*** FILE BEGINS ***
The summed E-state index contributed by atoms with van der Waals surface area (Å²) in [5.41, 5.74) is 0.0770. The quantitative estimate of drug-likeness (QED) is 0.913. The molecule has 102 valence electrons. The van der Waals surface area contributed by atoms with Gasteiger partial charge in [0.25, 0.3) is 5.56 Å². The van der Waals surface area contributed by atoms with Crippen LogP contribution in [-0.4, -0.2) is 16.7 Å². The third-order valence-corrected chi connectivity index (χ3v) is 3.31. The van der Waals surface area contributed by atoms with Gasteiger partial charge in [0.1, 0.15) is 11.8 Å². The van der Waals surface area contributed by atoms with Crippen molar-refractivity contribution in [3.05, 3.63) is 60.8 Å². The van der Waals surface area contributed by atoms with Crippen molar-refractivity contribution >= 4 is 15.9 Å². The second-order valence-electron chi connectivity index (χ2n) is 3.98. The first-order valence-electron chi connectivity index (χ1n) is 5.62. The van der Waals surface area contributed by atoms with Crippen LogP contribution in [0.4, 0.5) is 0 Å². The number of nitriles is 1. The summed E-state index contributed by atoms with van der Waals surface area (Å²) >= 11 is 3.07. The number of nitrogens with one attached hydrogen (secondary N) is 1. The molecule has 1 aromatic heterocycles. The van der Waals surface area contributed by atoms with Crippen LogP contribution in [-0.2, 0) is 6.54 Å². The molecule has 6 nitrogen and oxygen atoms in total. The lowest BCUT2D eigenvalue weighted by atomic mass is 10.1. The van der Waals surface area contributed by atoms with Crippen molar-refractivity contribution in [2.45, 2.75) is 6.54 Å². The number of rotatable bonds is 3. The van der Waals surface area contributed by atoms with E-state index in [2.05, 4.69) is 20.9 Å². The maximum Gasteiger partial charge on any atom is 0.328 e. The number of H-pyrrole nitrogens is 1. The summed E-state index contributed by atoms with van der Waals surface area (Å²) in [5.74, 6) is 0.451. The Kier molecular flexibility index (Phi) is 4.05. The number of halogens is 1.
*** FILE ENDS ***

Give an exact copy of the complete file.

The summed E-state index contributed by atoms with van der Waals surface area (Å²) in [5.41, 5.74) is 0.0770. The quantitative estimate of drug-likeness (QED) is 0.913. The molecule has 102 valence electrons. The van der Waals surface area contributed by atoms with Gasteiger partial charge in [0.25, 0.3) is 5.56 Å². The van der Waals surface area contributed by atoms with Crippen LogP contribution in [-0.4, -0.2) is 16.7 Å². The third-order valence-corrected chi connectivity index (χ3v) is 3.31. The van der Waals surface area contributed by atoms with Gasteiger partial charge in [0.1, 0.15) is 11.8 Å². The van der Waals surface area contributed by atoms with Crippen molar-refractivity contribution in [3.05, 3.63) is 60.8 Å². The van der Waals surface area contributed by atoms with Crippen molar-refractivity contribution >= 4 is 15.9 Å². The second-order valence-electron chi connectivity index (χ2n) is 3.98. The first-order valence-electron chi connectivity index (χ1n) is 5.62. The van der Waals surface area contributed by atoms with Crippen LogP contribution in [0.4, 0.5) is 0 Å². The number of nitriles is 1. The summed E-state index contributed by atoms with van der Waals surface area (Å²) >= 11 is 3.07. The number of nitrogens with one attached hydrogen (secondary N) is 1. The molecule has 1 aromatic heterocycles. The van der Waals surface area contributed by atoms with Crippen LogP contribution in [-0.2, 0) is 6.54 Å². The molecule has 6 nitrogen and oxygen atoms in total. The lowest BCUT2D eigenvalue weighted by atomic mass is 10.1. The van der Waals surface area contributed by atoms with Crippen molar-refractivity contribution in [2.45, 2.75) is 6.54 Å². The number of rotatable bonds is 3. The van der Waals surface area contributed by atoms with E-state index in [2.05, 4.69) is 20.9 Å². The maximum Gasteiger partial charge on any atom is 0.328 e. The number of H-pyrrole nitrogens is 1. The summed E-state index contributed by atoms with van der Waals surface area (Å²) in [5.74, 6) is 0.451. The Kier molecular flexibility index (Phi) is 4.05. The number of halogens is 1.